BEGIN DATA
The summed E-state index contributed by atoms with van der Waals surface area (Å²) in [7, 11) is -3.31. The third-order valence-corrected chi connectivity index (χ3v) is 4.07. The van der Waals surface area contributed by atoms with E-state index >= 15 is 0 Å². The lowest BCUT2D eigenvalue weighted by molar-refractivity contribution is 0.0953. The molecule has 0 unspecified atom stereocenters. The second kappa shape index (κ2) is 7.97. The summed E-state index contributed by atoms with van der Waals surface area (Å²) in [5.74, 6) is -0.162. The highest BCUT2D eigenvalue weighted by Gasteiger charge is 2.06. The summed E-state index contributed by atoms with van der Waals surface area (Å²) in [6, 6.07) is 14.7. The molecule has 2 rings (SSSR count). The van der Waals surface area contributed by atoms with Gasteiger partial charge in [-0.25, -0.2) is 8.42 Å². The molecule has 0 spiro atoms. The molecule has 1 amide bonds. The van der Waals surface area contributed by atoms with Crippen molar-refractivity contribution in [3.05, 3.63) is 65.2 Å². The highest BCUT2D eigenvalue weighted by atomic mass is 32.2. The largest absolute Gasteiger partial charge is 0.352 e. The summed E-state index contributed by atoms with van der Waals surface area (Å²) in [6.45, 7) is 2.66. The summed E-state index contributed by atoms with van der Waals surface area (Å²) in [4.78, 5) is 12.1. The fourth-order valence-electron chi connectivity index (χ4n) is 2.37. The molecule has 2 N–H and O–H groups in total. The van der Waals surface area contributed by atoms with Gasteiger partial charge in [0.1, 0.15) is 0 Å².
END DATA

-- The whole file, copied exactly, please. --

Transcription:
The summed E-state index contributed by atoms with van der Waals surface area (Å²) in [7, 11) is -3.31. The third-order valence-corrected chi connectivity index (χ3v) is 4.07. The van der Waals surface area contributed by atoms with E-state index >= 15 is 0 Å². The lowest BCUT2D eigenvalue weighted by molar-refractivity contribution is 0.0953. The molecule has 0 unspecified atom stereocenters. The second kappa shape index (κ2) is 7.97. The summed E-state index contributed by atoms with van der Waals surface area (Å²) in [5.74, 6) is -0.162. The highest BCUT2D eigenvalue weighted by Gasteiger charge is 2.06. The summed E-state index contributed by atoms with van der Waals surface area (Å²) in [6, 6.07) is 14.7. The molecule has 2 rings (SSSR count). The van der Waals surface area contributed by atoms with Gasteiger partial charge in [-0.25, -0.2) is 8.42 Å². The molecule has 0 spiro atoms. The molecule has 1 amide bonds. The van der Waals surface area contributed by atoms with Crippen molar-refractivity contribution in [3.05, 3.63) is 65.2 Å². The highest BCUT2D eigenvalue weighted by atomic mass is 32.2. The largest absolute Gasteiger partial charge is 0.352 e. The summed E-state index contributed by atoms with van der Waals surface area (Å²) in [6.45, 7) is 2.66. The summed E-state index contributed by atoms with van der Waals surface area (Å²) in [4.78, 5) is 12.1. The fourth-order valence-electron chi connectivity index (χ4n) is 2.37. The molecule has 2 N–H and O–H groups in total. The van der Waals surface area contributed by atoms with Gasteiger partial charge in [0.1, 0.15) is 0 Å².